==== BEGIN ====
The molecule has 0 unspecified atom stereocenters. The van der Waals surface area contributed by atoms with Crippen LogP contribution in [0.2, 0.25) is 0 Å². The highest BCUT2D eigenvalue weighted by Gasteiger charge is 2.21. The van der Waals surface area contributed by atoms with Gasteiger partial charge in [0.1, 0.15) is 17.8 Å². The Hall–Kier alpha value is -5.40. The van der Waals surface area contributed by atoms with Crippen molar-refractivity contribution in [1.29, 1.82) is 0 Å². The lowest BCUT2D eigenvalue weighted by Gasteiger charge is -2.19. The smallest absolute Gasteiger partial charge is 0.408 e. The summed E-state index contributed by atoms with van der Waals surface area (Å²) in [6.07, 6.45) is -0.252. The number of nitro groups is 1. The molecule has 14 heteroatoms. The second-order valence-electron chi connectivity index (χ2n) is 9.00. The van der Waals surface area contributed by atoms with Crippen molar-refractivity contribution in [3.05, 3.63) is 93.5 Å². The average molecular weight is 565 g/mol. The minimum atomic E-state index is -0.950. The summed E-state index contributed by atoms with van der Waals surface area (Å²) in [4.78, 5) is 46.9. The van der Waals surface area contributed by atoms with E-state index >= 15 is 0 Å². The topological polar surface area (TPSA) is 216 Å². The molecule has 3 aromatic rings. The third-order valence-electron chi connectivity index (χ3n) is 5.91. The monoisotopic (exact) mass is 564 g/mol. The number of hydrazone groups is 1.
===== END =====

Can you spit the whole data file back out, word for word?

The molecule has 0 unspecified atom stereocenters. The van der Waals surface area contributed by atoms with Crippen LogP contribution in [0.2, 0.25) is 0 Å². The highest BCUT2D eigenvalue weighted by Gasteiger charge is 2.21. The van der Waals surface area contributed by atoms with Gasteiger partial charge in [0.1, 0.15) is 17.8 Å². The Hall–Kier alpha value is -5.40. The van der Waals surface area contributed by atoms with Crippen molar-refractivity contribution in [1.29, 1.82) is 0 Å². The lowest BCUT2D eigenvalue weighted by Gasteiger charge is -2.19. The smallest absolute Gasteiger partial charge is 0.408 e. The summed E-state index contributed by atoms with van der Waals surface area (Å²) in [6.07, 6.45) is -0.252. The number of nitro groups is 1. The molecule has 14 heteroatoms. The second-order valence-electron chi connectivity index (χ2n) is 9.00. The van der Waals surface area contributed by atoms with Crippen molar-refractivity contribution in [3.05, 3.63) is 93.5 Å². The average molecular weight is 565 g/mol. The minimum atomic E-state index is -0.950. The summed E-state index contributed by atoms with van der Waals surface area (Å²) in [4.78, 5) is 46.9. The van der Waals surface area contributed by atoms with E-state index >= 15 is 0 Å². The topological polar surface area (TPSA) is 216 Å². The molecule has 3 aromatic rings. The third-order valence-electron chi connectivity index (χ3n) is 5.91. The monoisotopic (exact) mass is 564 g/mol. The number of hydrazone groups is 1.